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It is surprising and also quite illuminating to get the insider image of the workings of some large institutions in this way. One of the authors of a paper from the IMF concedes the failure of IFI policies for the poorest countries saying that Much of sub-Saharan Africa has been under IMF and World Bank programmes during the last three decades, and while a modicum of macroeconomic stability has been achieved, progress has been spotty at best.
Another working paper from the IMF suggests that trade liberalization has crippled some governments of poorer countries, and that prospects for further trade liberalization in poor countries may be troubling. However, the effect is still the same as the preceding disastrous structural adjustment policies, as the World Development Movement reported. Many civil society organizations are increasing their critique of the PSRPs. It is not delivering poverty-focused development plans and it has failed to involve civil society and parliamentarians in economic policy discussions. But the IMF in its own papers stresses that this is in addition to everything that was required in the past; none of the old Washington consensus policies have been removed.
In a paper for a meeting of African finance ministers, January , to explain the new PRGF, 40 the IMF stresses that it will demand of all countries a more rapid privatisation process and a faster pace of trade liberalization —the conditions criticized by Joseph Stiglitz when he was chief economist of the World Bank.
The theory is fine, but the practice distorts the meaning of these words.
Africa at a turning point? Growth, aid, and external shocks (English) | The World Bank
Countries are in the driving seat only as the chauffeur of the Washington Consensus limousine. And as Angela Woods and Matthew Lockwood comment, all too often ownership relates to persuading the public that reforms are necessary and good in order to minimize political opposition to them. But Wood and Lockwood note that not only does the Bank define a good policy environment very narrowly, the consensus on what defines good policies is subject to change. What may have been regarded as a good policy yesterday may not be today. And it must be remembered that these are being imposed in the names of good governance , sound policies and poverty reduction.
Stiglitz notes that had the US followed IMF policy it would have not achieved its remarkable expansion.
Africa at a Turning Point?: Growth, Aid, and External Shocks (World Bank Development Essays)
Additionally, as this book reports see pages of the PDF online version , [A] senior [World] Bank official described the PRSP-PRGF as a compulsory programme, so that those with the money can tell those without the money what they need in order to get the money. It would be worth additionally noting the cruel irony that nations that are those with the money today have largely accumulated it through plunder via imperialism and colonialism upon those very nations who today are without the money.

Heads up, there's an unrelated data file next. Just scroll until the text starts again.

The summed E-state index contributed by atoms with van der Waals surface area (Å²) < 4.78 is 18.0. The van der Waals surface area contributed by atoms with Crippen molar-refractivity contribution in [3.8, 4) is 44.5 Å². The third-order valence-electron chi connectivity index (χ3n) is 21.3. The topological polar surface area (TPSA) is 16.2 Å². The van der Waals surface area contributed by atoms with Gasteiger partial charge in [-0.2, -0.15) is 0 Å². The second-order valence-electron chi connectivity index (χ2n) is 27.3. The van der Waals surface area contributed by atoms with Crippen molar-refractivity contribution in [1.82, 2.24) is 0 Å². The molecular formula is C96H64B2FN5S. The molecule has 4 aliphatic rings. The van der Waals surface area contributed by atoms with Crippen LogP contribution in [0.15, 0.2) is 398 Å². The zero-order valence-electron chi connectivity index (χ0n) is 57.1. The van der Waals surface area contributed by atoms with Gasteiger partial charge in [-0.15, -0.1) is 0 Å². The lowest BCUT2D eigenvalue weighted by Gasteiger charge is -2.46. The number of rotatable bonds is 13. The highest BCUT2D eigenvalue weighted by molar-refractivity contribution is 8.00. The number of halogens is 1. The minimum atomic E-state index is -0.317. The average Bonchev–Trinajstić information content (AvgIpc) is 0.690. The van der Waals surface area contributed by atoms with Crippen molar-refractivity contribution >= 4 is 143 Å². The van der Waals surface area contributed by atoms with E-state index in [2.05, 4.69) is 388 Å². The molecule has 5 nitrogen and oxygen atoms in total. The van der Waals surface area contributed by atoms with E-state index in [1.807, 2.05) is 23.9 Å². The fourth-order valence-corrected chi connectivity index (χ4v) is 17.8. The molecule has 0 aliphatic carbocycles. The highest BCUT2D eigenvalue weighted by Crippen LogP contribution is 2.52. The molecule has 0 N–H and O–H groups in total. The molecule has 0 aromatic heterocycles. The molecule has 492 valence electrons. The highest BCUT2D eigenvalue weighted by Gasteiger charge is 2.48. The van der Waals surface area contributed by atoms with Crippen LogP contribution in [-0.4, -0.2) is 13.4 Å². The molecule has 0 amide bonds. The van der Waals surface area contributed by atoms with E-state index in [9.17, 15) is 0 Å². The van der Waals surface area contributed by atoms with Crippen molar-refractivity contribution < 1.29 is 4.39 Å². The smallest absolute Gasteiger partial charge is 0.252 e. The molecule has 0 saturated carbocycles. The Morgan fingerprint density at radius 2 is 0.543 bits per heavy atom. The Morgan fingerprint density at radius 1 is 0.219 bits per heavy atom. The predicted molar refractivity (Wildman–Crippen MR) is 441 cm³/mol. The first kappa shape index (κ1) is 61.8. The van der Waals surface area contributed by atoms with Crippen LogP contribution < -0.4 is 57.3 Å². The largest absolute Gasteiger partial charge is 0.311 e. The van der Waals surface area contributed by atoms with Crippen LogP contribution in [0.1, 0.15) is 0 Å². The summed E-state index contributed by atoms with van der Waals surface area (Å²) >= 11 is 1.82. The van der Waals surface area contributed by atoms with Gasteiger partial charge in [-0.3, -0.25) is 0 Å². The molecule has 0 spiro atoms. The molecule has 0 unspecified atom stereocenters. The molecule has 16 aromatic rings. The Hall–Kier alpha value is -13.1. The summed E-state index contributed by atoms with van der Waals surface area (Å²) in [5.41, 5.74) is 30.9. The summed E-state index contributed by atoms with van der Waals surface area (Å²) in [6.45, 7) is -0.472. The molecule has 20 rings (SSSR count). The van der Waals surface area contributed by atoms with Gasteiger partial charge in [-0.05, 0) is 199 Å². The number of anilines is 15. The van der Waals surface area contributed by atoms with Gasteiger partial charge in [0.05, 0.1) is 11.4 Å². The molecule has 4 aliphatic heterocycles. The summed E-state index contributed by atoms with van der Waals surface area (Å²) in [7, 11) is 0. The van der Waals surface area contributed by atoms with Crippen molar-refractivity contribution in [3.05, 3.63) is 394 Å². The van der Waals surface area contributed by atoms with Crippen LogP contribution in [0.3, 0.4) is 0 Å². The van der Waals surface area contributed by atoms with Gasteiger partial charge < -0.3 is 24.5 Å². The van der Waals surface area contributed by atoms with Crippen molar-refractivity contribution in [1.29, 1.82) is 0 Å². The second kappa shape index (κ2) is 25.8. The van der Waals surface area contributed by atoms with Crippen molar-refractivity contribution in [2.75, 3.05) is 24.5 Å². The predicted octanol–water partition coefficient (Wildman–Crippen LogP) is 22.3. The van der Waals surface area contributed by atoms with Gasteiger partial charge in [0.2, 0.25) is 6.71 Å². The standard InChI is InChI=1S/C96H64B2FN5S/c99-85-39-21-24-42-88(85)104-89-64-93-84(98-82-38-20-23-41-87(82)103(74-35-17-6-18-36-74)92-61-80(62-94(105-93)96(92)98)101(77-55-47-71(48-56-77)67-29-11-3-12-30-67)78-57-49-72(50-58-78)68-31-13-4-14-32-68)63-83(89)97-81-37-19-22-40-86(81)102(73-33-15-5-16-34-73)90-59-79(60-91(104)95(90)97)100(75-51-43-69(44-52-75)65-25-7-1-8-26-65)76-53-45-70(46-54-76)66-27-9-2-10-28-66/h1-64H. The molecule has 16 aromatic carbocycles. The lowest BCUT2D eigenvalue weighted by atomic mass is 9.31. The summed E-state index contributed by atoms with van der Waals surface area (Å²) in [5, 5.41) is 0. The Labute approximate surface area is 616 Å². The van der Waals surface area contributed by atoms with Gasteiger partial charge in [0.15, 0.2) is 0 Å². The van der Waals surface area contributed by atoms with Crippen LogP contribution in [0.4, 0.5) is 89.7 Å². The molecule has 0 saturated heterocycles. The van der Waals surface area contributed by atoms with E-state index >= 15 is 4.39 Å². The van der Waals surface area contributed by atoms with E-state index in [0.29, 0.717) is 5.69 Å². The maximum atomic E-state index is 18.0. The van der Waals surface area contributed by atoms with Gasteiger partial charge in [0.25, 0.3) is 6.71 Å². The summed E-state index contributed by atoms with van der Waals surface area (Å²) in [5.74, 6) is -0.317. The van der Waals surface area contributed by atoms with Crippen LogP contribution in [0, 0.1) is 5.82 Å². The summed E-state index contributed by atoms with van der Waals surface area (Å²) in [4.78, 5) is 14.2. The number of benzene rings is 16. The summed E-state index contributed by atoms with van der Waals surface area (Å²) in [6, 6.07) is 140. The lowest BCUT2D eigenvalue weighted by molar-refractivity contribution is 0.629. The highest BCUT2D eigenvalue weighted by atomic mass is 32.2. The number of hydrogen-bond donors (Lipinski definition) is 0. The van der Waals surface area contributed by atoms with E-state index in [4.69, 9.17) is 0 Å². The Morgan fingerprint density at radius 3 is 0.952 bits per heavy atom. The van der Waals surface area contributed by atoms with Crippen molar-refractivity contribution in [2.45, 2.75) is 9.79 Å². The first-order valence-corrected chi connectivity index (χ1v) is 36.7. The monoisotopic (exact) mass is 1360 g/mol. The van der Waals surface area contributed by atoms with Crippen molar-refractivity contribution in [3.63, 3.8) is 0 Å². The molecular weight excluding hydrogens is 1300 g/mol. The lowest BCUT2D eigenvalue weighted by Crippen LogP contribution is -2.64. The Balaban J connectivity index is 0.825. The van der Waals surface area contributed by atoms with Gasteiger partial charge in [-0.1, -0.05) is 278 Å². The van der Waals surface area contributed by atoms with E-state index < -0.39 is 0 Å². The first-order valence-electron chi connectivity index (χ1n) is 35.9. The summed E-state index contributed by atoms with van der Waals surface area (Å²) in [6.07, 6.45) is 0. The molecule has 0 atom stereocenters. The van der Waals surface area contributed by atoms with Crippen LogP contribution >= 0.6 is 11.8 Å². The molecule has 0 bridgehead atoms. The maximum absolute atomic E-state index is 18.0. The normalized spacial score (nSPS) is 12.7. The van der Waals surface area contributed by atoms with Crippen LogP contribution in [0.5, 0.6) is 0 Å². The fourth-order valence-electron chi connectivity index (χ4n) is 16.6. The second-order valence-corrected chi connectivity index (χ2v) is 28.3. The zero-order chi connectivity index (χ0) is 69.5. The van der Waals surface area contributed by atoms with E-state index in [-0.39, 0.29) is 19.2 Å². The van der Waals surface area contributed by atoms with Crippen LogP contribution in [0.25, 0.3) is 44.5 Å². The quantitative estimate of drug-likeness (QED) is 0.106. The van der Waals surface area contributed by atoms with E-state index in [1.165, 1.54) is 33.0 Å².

Prescribing how to get the money, in that context, is dubious indeed. Through its policies it encourages export-driven, capital and resource-intensive development, just like the other international financial institutions. The largest financing and influence of the bank comes from Japan and the United States. The escalating dependence of developing countries in the [Asia] region on debt-financed development has a number of negative consequences.
Also, as with the IMF and World bank, and mentioned in the above link, governments are using the rubric of poverty reduction to channel taxpayer funds to their private sector companies via the ADB. This is occurring with little or no pubic scrutiny although government representatives will, if necessary, appeal to commercial self-interest to justify continued contributions to the ADB and other multilateral development banks.
In essence then, tax payers from the lending countries will bail out the IMF and ADB if there are problems in their policies.
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The ADB has mentioned its desires to promote good governance. However, Aziz Choudry is highly critical in terms of whom this governance would actually be good for:. It is a euphemism for a limited state designed to service the market and undermine popular mandates.
A second set of essays looks at the role of donor flows. External assistance plays a larger role in Africa's growth story than in any other part of the developing world. As a result, the economic management of external assistance is a major public policy challenge, and donor behavior is a significant source of external risk. The third set of essays looks at questions arising from commodity price shocks especially from changes in the price of oil.
Relative to factors such as policy failures, conflicts, and natural disasters, how important are commodity price shocks in explaining output variability in African countries?
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Compared to the oil price shocks in the s, why have recent higher oil prices apparently had less impact on Africa's growth? Oil is also now an important source of revenue for several oil exporting countries in Africa; what are the economic challenges faced by those countries?
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How should one analyze the macroeconomic and distributional impact of external and oil price shocks? As the essays in this volume show, laying the policy and institutional basis for longer-term growth, managing volatile commodity prices and aid flows, and turning growth in average incomes into growth in all incomes remain formidable but manageable challenges if Africa is to reach its turning point.